948254-rail-line-christchurch-earthquakeI find living after the earthquake is rather like that feeling you got as a small kid. The one where in the middle of the night you are desperate to go to the toilet but are too scared to in the dark. So you wait until the very last minute, when you can’t bear it any longer and you rush barefoot down the hall, expecting at any minute something to jump out at you, heart racing. Even if you know it is silly. You do what you have to do as fast as you can and then rush back again, only safe once you have leapt into bed.

After the earthquake it seems I am constantly waiting for an aftershock. Expecting one at any moment. Just waiting for an aftershock to jump out at you, heart racing. Even if you know it is silly. You do what you have to do in different ways, as fast as you can, so you can “feel safe” again.  

Even though we have been so so lucky in still having our home, our things, our family, the effect of the earthquake seems to be everywhere. I was at home with the babies when the second earthquake on February 22 happened. I’m not scared of many things but earthquakes definately freak me out. I have to admit that today is the first time I went back into our study, which is the room I was in at the time of the earthquake. Maybe I felt like if I went back into that room under the same conditions (which is what I did today), that the same thing would somehow happen again.

I noticed today that there are things that have changed around the house and in the way we do things since 2 weeks ago. Often not deliberately might I add. Our coffee table or a sofa now sits in front of our tv, so it doesn’t fall in an earthquake and hurt our toddler, like the little boy who was killed on Feb 22. I try to keep both babies within close proximity at all times, and definately check them much more than I used to when they are sleeping (not sounding like a bad mother before the quake!). There are now no pictures on our walls in case they should fall. If something is at the other end of the house that I need I get it quickly so that I can be near the babies again as quick as possible. And when I go to relax (like the other night when I took a cup of tea to bed to read my book) I hold my breath a bit, expecting one at any moment. Which often actually seems to happen. The aftershocks often seem to pick up in the late evening through to bedtime.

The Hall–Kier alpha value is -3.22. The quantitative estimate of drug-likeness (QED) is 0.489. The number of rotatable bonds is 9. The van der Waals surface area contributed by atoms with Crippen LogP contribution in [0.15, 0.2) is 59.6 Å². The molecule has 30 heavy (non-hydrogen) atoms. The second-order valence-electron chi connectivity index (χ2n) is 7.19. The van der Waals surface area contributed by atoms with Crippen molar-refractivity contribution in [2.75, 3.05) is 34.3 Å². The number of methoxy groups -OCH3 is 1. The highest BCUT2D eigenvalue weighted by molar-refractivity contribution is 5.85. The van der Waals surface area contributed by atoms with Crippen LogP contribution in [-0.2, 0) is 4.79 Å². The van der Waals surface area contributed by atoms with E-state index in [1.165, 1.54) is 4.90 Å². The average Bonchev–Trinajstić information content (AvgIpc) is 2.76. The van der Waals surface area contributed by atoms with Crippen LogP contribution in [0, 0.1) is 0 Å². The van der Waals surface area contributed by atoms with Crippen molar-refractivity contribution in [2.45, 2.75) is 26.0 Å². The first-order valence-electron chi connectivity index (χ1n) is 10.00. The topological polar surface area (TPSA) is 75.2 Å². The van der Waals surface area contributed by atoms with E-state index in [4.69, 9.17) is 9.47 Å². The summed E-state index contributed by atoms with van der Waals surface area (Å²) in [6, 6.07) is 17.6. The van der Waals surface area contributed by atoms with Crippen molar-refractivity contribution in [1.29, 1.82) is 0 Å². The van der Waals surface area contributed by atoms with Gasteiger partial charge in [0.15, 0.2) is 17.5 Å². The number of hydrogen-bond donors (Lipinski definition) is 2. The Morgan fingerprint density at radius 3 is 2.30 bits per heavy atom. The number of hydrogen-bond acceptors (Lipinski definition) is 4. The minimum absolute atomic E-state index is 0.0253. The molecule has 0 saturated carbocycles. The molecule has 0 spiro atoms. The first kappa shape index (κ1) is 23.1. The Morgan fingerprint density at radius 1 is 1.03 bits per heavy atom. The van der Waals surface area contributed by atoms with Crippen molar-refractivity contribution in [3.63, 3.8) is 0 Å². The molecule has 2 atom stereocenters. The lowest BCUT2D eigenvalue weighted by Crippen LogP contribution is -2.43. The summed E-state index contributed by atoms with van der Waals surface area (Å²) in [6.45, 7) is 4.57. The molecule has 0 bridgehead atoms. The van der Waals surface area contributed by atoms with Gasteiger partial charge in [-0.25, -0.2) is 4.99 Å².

Though we haven’t been through Christchurch much since the quake, the times we have its been a bit strange driving with all the new “judder bars” and the army, police and a tank on street corners near the city. And when you think of something you need and have to wonder if you can actually get it in the city any more.

So far though the babies haven’t really been affected. Other than a quake when I was breastfeeding little baby and gave her a fright when I jumped, and one when I was feeding my big baby in her high chair and took her out when the glasses behind her rattled near then edge of the shelf, there haven’t been many aftershocks that I can recall when they haven’t been in their beds. I’m glad they are too small to understand. For them they sleep through the big quakes and then get a holiday at Grandma and Grandad’s for a while until things are ok to go home again. They will grow up in a new built Christchurch, not knowing what changed.

I look forward to the days in the future, when there are no quakes and my heart doesn’t race at the smallest things (is that a truck going past or an earthquake?) and we can tell our little ones about the quakes they survived when they were young and how they didn’t even realise that they were happening as life around us changed.